Friday, January 16, 2009

Waking Janet

After the funeral, after the tears, after the wake . . . months after all that, there's a secondary service, a kind of writer's wake that must be performed for those who made their living by the pen.

Last Monday, Gardner Dozois, Susan Casper, and I drove to Lincoln Park, New Jersey, to sort through Janet Kagan's papers and decide which were to be sent to the Jack Williamson Collection at Eastern New Mexico University, and which were to be unceremoniously dumped.

It was a long day of hard work, quiet reminiscence, and small discoveries. Janet liked to present herself as something of a dilettante, somebody who wrote for fun the fun of it (that certainly was true! nobody enjoyed writing as much as Janet did), a writer who simply dashed off her stories and novels. Going through her files, I could see that this last was simply not so. Janet was an organized and disciplined writer. She had endless files of newspaper clippings and magazine articles organized by topic: Mycology, Future Crime, Alternative Marriages, Gold Rushes, Rock & Roll, McCarthy Era, Status Symbols, Rich People, Storytelling, Pluto, Stupid Things People Say, Food Production, Emergent Cultures, Epidemic Diseases . . . "Was there anything Janet wasn't interested in?" I asked.

Smiling and half chuckling, Ricky said, "No."

Her manuscripts were located in four sets of files. One set at her desk were those she was working on at the time she died. Another set were completed. A third were either incomplete or finished but unsatisfactory to her. And there was a set of files labeled Accreting, These were files with a story title at the top, and anywhere from a few to an enormous lot of clippings. Some of these had sheets of notes toward the intended story. Others had only the clippings. All of these stories evanesced into nothing at Janet's death.

What remained? Everything. "Janet never threw away a scrap of paper in her life," Gardner said wearily as the day wore down. And while this was an exaggeration, ENMU certainly has a lot of treasure to shift through:

  • Two unpublished novels, Safety Claws (a YA) and Sable and Glory (aka Blogits).
  • The novel-in-progress Janet was working on when she died, Who Do You Think You Are -- Molly Bly? This looked to me to be mostly finished.
  • The Art Lover, a screenplay which Ricky tells me she probably wrote in college
  • Two porn scripts -- betcha didn't know about these, did you? -- written under the pseudonym (I kid you not) of "Merry Seaman," Up the Greeks, which was filmed as Mount of Venus because Janet was so innocent as not to know her title suggested a gay orientation, and S.N.A.T.C.H (Sexual Needs and Therapeutic Copulation Haven). They were written at a time when porn flicks had plots, you see. Both screenplays had been through a house fire and so were stored in plastic bags, their edges appropriately scorched with hell-fire.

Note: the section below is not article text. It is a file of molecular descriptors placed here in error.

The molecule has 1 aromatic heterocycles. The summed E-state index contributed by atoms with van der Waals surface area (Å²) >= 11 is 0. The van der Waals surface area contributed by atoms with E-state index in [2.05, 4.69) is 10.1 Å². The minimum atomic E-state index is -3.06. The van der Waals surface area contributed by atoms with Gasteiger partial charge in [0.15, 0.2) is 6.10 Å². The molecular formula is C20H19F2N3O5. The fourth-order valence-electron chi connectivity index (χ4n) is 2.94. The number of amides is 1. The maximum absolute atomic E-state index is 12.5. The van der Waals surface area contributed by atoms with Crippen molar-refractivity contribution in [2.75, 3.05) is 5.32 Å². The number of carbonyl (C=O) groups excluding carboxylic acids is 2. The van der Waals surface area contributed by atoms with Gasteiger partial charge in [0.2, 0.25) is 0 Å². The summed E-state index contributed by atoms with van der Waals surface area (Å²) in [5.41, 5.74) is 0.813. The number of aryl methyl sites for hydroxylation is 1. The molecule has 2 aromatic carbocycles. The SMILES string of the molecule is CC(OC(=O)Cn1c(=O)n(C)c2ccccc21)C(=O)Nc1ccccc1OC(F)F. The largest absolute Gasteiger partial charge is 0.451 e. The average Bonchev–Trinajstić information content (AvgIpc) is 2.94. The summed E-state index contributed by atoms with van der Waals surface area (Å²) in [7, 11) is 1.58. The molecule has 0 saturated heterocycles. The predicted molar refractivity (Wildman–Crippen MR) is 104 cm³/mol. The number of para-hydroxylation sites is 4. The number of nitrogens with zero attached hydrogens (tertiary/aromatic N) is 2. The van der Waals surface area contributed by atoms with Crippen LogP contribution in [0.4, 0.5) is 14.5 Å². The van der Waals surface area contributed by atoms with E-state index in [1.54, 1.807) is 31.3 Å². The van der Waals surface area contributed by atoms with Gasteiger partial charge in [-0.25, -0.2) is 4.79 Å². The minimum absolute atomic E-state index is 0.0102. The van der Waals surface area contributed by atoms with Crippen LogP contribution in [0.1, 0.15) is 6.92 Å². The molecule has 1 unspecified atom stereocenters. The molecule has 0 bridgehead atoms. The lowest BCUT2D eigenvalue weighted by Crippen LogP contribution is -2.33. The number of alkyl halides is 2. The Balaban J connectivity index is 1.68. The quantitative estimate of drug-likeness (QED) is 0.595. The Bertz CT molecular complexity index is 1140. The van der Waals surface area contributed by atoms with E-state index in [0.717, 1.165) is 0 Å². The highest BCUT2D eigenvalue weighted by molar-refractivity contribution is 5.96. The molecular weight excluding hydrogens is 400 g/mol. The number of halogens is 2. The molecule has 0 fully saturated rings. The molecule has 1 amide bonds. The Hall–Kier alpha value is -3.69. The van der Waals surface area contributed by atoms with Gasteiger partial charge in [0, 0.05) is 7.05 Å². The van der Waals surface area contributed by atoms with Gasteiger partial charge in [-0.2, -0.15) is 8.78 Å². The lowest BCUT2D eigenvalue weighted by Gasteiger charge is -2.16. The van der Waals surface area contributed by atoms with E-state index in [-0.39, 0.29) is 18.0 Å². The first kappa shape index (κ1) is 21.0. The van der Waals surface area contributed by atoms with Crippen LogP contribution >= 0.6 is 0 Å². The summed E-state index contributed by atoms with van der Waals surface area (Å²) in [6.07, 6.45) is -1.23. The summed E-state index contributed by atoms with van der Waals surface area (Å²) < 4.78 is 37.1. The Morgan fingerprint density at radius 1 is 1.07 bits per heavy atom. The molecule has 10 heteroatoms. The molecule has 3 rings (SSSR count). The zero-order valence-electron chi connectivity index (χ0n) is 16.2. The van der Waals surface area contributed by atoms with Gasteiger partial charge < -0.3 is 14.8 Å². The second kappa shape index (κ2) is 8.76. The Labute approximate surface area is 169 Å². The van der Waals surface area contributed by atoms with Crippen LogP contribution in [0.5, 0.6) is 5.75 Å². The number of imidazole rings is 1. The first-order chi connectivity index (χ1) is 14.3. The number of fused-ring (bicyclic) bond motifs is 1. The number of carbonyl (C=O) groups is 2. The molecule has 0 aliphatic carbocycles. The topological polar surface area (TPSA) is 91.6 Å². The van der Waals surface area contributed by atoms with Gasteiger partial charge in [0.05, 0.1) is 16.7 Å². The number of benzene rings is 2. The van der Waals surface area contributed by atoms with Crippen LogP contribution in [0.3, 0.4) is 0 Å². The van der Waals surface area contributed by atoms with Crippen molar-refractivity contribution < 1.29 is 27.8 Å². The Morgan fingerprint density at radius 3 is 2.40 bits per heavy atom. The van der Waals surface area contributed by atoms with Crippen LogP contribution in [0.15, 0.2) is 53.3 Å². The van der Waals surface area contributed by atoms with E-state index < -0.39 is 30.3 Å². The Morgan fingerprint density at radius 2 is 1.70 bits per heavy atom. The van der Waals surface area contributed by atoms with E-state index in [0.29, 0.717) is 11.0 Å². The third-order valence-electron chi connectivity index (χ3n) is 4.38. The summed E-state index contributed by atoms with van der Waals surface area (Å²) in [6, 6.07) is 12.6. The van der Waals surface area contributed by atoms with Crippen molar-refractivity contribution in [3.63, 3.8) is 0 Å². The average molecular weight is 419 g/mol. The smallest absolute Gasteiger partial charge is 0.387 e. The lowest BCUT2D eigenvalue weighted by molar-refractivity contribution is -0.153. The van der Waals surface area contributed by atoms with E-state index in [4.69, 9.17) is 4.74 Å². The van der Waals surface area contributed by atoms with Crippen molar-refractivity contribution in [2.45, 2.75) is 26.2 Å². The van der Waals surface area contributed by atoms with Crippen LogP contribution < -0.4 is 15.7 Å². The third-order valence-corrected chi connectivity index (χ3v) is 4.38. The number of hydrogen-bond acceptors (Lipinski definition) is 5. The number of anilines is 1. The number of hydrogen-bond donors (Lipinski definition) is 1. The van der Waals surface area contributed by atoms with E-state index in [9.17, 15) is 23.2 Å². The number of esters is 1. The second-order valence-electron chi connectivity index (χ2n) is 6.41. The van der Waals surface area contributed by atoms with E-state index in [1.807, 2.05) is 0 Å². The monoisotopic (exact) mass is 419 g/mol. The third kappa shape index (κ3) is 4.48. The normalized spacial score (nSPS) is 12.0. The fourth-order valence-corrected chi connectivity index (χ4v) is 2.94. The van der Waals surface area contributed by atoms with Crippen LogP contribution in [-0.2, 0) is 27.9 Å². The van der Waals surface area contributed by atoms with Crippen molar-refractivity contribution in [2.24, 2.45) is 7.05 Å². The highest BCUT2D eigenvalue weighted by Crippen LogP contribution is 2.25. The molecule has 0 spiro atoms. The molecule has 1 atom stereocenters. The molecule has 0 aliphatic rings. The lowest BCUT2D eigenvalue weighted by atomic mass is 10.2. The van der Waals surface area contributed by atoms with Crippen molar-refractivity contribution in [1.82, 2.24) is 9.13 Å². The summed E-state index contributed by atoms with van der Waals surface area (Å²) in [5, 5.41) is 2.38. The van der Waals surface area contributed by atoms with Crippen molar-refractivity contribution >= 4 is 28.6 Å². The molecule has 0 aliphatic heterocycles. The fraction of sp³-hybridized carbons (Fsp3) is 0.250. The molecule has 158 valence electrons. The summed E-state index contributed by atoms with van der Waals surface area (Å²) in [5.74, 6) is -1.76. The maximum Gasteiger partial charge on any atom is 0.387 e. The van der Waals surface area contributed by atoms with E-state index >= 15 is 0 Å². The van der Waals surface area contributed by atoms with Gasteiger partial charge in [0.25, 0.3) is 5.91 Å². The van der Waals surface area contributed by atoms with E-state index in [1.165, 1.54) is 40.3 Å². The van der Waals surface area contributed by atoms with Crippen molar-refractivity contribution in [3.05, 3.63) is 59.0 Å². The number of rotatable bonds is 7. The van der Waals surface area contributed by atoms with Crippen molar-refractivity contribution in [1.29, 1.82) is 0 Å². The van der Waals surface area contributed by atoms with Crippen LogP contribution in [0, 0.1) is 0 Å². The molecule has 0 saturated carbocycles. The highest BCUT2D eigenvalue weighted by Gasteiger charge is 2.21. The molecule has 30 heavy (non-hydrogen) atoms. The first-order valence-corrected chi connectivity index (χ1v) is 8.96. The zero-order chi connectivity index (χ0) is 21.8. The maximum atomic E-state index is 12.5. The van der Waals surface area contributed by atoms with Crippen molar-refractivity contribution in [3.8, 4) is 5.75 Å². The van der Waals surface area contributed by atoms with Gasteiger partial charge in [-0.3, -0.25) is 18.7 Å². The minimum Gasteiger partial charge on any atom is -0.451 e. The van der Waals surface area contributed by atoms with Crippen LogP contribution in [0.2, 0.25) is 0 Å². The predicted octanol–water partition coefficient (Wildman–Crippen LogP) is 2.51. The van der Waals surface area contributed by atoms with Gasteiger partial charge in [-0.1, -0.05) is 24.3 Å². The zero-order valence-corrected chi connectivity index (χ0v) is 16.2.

• Enormous files of correspondence with fans -- Janet was generously open-hearted with her readers -- marked Flounder
  • Unpublished short fiction. Her friends had thought she wasn't writing anymore, but she was. Apparently, though, she'd lost the confidence to send it out.
  • Scraps of paper with flitting thoughts written on them, such as: "Kagan's Rules of Editing 5. Make the author spend at least 3 to 4 weeks writing the prologue -- emphasize that the style shall be literary and arty. Do not print the prologue."
  • Correspondence with other writers and friends.
  • E-mail correspondence with the above.
  • A letter from Samuel R. Delany, accompanying his reconstruction of the original mundane story lurking within Theodore Sturgeon's "Hurricane Trio."
  • 3 x 5 cards stuck in books she was reading, with notes of felicitous turns of phrase or ideas.
  • An e-mail detailing the horror of working for the Star Trek franchisers ("creeps" she called them) with a tid-bit of literary history I hadn't known: "Back in the mid-eighties, my friend Mike Ford wrote a Star Trek musical. Yeah, he's still got the music for it around somewhere. And he had signed a contract to write an ST novel --- so he wrote the first all-singing, all-dancing ST novel --- HOW MUCH FOR JUST THE PLANET? Would they let him do a tape of the songs? They would not. In fact, they very nearly didn't publish the novel because it was too weird for ST but, in the end, to make their publishing schedule (I think) they made him make some truly odd changes & then went with it. I guess, in a way, they were right --- Mike got death threats for that book."
  • A file of correspondence with me, including a photo of me holding my newborn son, Sean. Good God, but I had a lot of hair then! I made Alan Moore look like a lounge lizard.
Keep in mind here that we mostly didn't read the papers. We'd riff through a file, see it was only clippings, and dump it. Grab another folder, see it was correspondence, and shove it in a crate for the Williamson Collection. Every now and then we came across something that would make our eyes bulge. "Send it to New Mexico -- that'll startle 'em!"

So I'm guessing there are a lot of goodies to be found. The folks at ENMU are in for a treat.



HANNAH'S DAD said...


Michael Swanwick said...

My bad. Corrected.